Changing customer needs are caught in the conflict between traditional business models and technological innovation. Time to go new ways.
“FinTechs – full frontal attack on the banking business model” or “First kill off the branches, then the banks” are two of the countless headlines that have appeared over the last two years. Like no other topic, the continual advance of new technologies is currently a cause of consternation among the banks. From apocalyptic scenarios to aggressive joint ventures – the reactions have so far been quite diverse. One common denominator unites all banks: they need to do something about it. Because FinTech is no longer a trend but a separate, independent, established – though still young – sector.
Already, the five largest FinTechs (which also include PayPal) are worth much more than the five largest listed German banks. No surprise, then, that 60% of banks consider FinTechs a threat to their core business. Above all, they are achieving one thing: they are accelerating digital transformation and making the banks painfully aware that the sector is on the verge of fundamental change. This is a definitely positive side effect, because, while banks excel in their advisory and regulatory expertise, which continue to attract a broad customer base through the accompanying sense of trust and security, FinTechs contribute the requisite speed and technology that will shape the finance and banking sectors over the long term. Firmly convinced that both business models perfectly complement each other, Hauck & Aufhäuser decided in April 2016 to take a step toward the supposed “attackers” and purchase easyfolio, one of the leading online providers in the investment arena. But why make such apparently surprising steps?
To answer this question, one needs to take a closer look at the two companies. Hauck & Aufhäuser excels as a result of its long tradition and associated expertise in fund management and securities trading. easyfolio, on the other hand, builds on its systematic, easily understandable, customer-friendly investment strategies. The risk appetite of each customer is established right at the start of each investment cycle, and, in the second step, used as the basis for assembling a tailored product portfolio. Like easyfolio, Hauck & Aufhäuser does not focus solely on market capitalization-weighted indices, but rather on the interplay of regional economic forces. Additionally, asset allocation in both cases is based primarily on ETFs. These parallels in the development of investment strategies enable both companies to gain the maximum benefit from each other. For Hauck & Aufhäuser, the focus is primarily on experience with a digital solution while easyfolio gains market expertise – added value not only for both companies but also for their customers.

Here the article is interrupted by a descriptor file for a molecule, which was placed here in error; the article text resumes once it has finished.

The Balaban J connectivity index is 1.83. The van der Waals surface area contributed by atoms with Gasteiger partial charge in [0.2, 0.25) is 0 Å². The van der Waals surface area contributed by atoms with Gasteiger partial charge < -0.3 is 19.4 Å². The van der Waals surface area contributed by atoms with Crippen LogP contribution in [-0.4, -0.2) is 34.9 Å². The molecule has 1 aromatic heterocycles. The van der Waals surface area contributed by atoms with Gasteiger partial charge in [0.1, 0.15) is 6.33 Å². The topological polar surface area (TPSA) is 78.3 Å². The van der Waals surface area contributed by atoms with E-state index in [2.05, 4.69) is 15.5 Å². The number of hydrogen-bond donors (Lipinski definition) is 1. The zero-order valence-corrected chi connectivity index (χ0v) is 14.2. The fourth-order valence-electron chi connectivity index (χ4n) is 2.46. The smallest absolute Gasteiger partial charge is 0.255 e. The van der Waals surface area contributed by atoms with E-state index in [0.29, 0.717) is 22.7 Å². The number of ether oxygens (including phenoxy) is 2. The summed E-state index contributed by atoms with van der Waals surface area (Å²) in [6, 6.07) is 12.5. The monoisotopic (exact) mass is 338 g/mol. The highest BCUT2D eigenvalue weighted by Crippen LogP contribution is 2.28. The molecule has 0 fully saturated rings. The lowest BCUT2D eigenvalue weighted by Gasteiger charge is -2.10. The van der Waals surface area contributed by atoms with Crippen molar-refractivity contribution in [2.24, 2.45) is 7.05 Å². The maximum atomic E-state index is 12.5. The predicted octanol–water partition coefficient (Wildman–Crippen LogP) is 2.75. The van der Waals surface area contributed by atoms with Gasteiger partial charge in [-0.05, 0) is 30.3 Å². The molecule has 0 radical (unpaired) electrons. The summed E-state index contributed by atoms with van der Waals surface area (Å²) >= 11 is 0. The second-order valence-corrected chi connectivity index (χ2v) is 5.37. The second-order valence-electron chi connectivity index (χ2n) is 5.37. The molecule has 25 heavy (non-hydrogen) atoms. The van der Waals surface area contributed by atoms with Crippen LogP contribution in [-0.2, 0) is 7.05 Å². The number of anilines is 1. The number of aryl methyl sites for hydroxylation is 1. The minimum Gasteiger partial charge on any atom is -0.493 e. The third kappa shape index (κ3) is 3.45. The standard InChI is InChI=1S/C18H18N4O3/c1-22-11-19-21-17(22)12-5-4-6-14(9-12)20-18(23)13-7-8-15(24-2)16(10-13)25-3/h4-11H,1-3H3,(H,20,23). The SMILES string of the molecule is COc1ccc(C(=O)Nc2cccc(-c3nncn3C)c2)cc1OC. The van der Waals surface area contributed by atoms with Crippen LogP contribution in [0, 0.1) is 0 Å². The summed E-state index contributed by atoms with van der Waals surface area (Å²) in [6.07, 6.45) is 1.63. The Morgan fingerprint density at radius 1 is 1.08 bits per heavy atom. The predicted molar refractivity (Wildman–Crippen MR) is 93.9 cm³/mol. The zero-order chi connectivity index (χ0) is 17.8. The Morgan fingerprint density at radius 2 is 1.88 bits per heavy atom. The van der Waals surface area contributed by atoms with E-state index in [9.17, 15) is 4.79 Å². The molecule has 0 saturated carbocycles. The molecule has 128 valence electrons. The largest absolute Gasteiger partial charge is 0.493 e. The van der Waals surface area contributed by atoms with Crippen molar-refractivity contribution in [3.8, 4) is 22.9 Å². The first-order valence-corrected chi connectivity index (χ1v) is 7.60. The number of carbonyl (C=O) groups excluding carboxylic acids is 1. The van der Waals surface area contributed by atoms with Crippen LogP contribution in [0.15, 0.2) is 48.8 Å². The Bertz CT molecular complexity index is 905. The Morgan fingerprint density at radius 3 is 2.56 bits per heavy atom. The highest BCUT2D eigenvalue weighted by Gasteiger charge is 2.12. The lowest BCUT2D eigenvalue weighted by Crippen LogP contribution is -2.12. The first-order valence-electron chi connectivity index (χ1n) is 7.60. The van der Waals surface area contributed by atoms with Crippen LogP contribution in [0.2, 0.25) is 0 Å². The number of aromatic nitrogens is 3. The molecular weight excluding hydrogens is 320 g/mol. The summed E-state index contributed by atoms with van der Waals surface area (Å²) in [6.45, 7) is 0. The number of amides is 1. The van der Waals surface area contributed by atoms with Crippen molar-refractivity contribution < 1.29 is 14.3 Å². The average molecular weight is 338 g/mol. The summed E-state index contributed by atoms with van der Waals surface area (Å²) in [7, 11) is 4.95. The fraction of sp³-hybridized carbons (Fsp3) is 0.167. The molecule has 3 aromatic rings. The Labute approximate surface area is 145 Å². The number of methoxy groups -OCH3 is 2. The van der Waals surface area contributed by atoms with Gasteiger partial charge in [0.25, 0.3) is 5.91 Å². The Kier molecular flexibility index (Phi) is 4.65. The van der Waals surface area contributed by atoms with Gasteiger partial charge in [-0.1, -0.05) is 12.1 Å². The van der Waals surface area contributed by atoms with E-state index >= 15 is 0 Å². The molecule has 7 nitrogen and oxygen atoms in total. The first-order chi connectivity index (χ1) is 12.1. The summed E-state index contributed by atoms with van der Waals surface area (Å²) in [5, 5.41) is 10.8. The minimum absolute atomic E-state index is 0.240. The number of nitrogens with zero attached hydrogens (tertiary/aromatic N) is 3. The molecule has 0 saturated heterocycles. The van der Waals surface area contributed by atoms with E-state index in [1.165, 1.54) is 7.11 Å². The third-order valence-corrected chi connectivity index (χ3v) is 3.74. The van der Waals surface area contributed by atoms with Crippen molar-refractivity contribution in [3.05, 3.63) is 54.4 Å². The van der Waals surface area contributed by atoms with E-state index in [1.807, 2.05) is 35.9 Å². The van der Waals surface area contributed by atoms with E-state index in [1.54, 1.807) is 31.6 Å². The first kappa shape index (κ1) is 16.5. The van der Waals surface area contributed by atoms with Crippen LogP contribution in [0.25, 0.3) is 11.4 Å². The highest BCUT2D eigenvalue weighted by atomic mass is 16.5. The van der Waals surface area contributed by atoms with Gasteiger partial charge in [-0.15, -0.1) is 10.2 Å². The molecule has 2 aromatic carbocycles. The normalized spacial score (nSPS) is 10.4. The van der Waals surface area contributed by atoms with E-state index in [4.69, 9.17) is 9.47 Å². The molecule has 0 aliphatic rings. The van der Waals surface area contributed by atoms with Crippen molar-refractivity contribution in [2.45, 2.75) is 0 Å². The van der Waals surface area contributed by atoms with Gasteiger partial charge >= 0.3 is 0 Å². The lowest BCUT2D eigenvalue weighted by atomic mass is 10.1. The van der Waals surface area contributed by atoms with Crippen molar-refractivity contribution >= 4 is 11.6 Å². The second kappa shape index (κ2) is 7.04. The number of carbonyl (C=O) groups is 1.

Thus, from a commercial perspective, the focus is on transfer of expertise. But what does the purchase of easyfolio mean from a strategic perspective? The rationale is to be found in the 220-year long history of the bank. Looking back, it becomes quickly evident that digital transformation and FinTechs are by no means the first challenges that the bank has faced throughout its history. Each success was built on the firmly held entrepreneurial conviction that the only way to develop is to try things out, to explore new fields, and to constantly learn. Companies can only learn when they realize that supposed challenges are in reality opportunities. And, hence, the “threat” posed by digital transformation and FinTechs is not in the march of progress itself, but the way in which it is viewed. Because the way it is viewed does not only influence how progress is perceived, but the reality that it becomes.